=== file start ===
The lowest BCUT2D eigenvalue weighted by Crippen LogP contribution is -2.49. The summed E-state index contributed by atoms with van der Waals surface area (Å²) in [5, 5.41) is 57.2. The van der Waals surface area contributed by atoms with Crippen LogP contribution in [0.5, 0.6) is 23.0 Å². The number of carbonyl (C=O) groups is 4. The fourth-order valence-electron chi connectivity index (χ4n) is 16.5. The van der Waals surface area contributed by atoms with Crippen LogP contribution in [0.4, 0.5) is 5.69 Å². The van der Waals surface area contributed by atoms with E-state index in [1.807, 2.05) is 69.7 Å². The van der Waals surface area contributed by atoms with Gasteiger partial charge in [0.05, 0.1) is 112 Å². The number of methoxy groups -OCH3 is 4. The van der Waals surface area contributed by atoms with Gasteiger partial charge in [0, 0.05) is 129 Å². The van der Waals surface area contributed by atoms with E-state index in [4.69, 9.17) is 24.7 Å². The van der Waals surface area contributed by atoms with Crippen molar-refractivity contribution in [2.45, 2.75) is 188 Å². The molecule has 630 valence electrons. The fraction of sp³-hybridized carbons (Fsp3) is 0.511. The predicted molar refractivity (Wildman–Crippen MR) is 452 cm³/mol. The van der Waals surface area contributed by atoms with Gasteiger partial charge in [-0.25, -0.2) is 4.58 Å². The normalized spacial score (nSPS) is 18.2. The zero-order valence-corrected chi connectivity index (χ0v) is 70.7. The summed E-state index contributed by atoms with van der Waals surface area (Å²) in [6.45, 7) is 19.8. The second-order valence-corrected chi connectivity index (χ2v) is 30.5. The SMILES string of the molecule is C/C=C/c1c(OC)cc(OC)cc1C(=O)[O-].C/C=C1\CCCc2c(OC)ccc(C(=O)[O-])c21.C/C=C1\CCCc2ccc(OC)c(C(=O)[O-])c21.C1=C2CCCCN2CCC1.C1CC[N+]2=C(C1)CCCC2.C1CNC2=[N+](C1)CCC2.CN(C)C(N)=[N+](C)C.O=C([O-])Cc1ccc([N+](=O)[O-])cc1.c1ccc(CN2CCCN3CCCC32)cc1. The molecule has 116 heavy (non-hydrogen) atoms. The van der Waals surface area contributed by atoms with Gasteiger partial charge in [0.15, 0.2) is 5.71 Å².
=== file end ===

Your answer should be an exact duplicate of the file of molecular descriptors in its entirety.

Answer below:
The lowest BCUT2D eigenvalue weighted by Crippen LogP contribution is -2.49. The summed E-state index contributed by atoms with van der Waals surface area (Å²) in [5, 5.41) is 57.2. The van der Waals surface area contributed by atoms with Crippen LogP contribution in [0.5, 0.6) is 23.0 Å². The number of carbonyl (C=O) groups is 4. The fourth-order valence-electron chi connectivity index (χ4n) is 16.5. The van der Waals surface area contributed by atoms with Crippen LogP contribution in [0.4, 0.5) is 5.69 Å². The van der Waals surface area contributed by atoms with E-state index in [1.807, 2.05) is 69.7 Å². The van der Waals surface area contributed by atoms with Gasteiger partial charge in [0.05, 0.1) is 112 Å². The number of methoxy groups -OCH3 is 4. The van der Waals surface area contributed by atoms with Gasteiger partial charge in [0, 0.05) is 129 Å². The van der Waals surface area contributed by atoms with E-state index in [4.69, 9.17) is 24.7 Å². The van der Waals surface area contributed by atoms with Crippen molar-refractivity contribution in [2.45, 2.75) is 188 Å². The molecule has 630 valence electrons. The fraction of sp³-hybridized carbons (Fsp3) is 0.511. The predicted molar refractivity (Wildman–Crippen MR) is 452 cm³/mol. The van der Waals surface area contributed by atoms with Gasteiger partial charge in [-0.25, -0.2) is 4.58 Å². The normalized spacial score (nSPS) is 18.2. The zero-order valence-corrected chi connectivity index (χ0v) is 70.7. The summed E-state index contributed by atoms with van der Waals surface area (Å²) in [6.45, 7) is 19.8. The second-order valence-corrected chi connectivity index (χ2v) is 30.5. The SMILES string of the molecule is C/C=C/c1c(OC)cc(OC)cc1C(=O)[O-].C/C=C1\CCCc2c(OC)ccc(C(=O)[O-])c21.C/C=C1\CCCc2ccc(OC)c(C(=O)[O-])c21.C1=C2CCCCN2CCC1.C1CC[N+]2=C(C1)CCCC2.C1CNC2=[N+](C1)CCC2.CN(C)C(N)=[N+](C)C.O=C([O-])Cc1ccc([N+](=O)[O-])cc1.c1ccc(CN2CCCN3CCCC32)cc1. The molecule has 116 heavy (non-hydrogen) atoms. The van der Waals surface area contributed by atoms with Gasteiger partial charge in [0.15, 0.2) is 5.71 Å².